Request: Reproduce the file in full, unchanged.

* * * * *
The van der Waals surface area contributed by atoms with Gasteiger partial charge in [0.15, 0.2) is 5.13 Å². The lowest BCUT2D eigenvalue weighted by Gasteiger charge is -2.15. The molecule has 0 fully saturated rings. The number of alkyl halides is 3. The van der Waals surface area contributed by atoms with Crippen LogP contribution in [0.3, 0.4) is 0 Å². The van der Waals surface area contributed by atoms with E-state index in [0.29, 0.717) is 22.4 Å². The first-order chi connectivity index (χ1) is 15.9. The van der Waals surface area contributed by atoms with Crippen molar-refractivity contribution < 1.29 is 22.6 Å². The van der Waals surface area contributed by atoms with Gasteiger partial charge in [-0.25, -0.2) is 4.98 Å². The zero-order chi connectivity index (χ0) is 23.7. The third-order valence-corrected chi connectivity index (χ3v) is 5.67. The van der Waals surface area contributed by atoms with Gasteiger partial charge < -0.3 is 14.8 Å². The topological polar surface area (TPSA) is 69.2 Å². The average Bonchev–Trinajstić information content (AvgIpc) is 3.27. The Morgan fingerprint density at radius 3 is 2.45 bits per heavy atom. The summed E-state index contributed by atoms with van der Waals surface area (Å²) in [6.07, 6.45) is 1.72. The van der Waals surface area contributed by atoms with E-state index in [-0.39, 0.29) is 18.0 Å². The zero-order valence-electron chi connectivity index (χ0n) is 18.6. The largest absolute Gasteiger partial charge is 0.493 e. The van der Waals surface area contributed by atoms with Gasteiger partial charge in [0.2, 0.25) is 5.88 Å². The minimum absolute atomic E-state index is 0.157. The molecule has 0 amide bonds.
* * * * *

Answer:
The van der Waals surface area contributed by atoms with Gasteiger partial charge in [0.15, 0.2) is 5.13 Å². The lowest BCUT2D eigenvalue weighted by Gasteiger charge is -2.15. The molecule has 0 fully saturated rings. The number of alkyl halides is 3. The van der Waals surface area contributed by atoms with Crippen LogP contribution in [0.3, 0.4) is 0 Å². The van der Waals surface area contributed by atoms with E-state index in [0.29, 0.717) is 22.4 Å². The first-order chi connectivity index (χ1) is 15.9. The van der Waals surface area contributed by atoms with Crippen molar-refractivity contribution < 1.29 is 22.6 Å². The van der Waals surface area contributed by atoms with Gasteiger partial charge in [-0.25, -0.2) is 4.98 Å². The zero-order chi connectivity index (χ0) is 23.7. The third-order valence-corrected chi connectivity index (χ3v) is 5.67. The van der Waals surface area contributed by atoms with Gasteiger partial charge < -0.3 is 14.8 Å². The topological polar surface area (TPSA) is 69.2 Å². The average Bonchev–Trinajstić information content (AvgIpc) is 3.27. The Morgan fingerprint density at radius 3 is 2.45 bits per heavy atom. The summed E-state index contributed by atoms with van der Waals surface area (Å²) in [6.07, 6.45) is 1.72. The van der Waals surface area contributed by atoms with E-state index in [-0.39, 0.29) is 18.0 Å². The zero-order valence-electron chi connectivity index (χ0n) is 18.6. The largest absolute Gasteiger partial charge is 0.493 e. The van der Waals surface area contributed by atoms with Gasteiger partial charge in [0.2, 0.25) is 5.88 Å². The minimum absolute atomic E-state index is 0.157. The molecule has 0 amide bonds.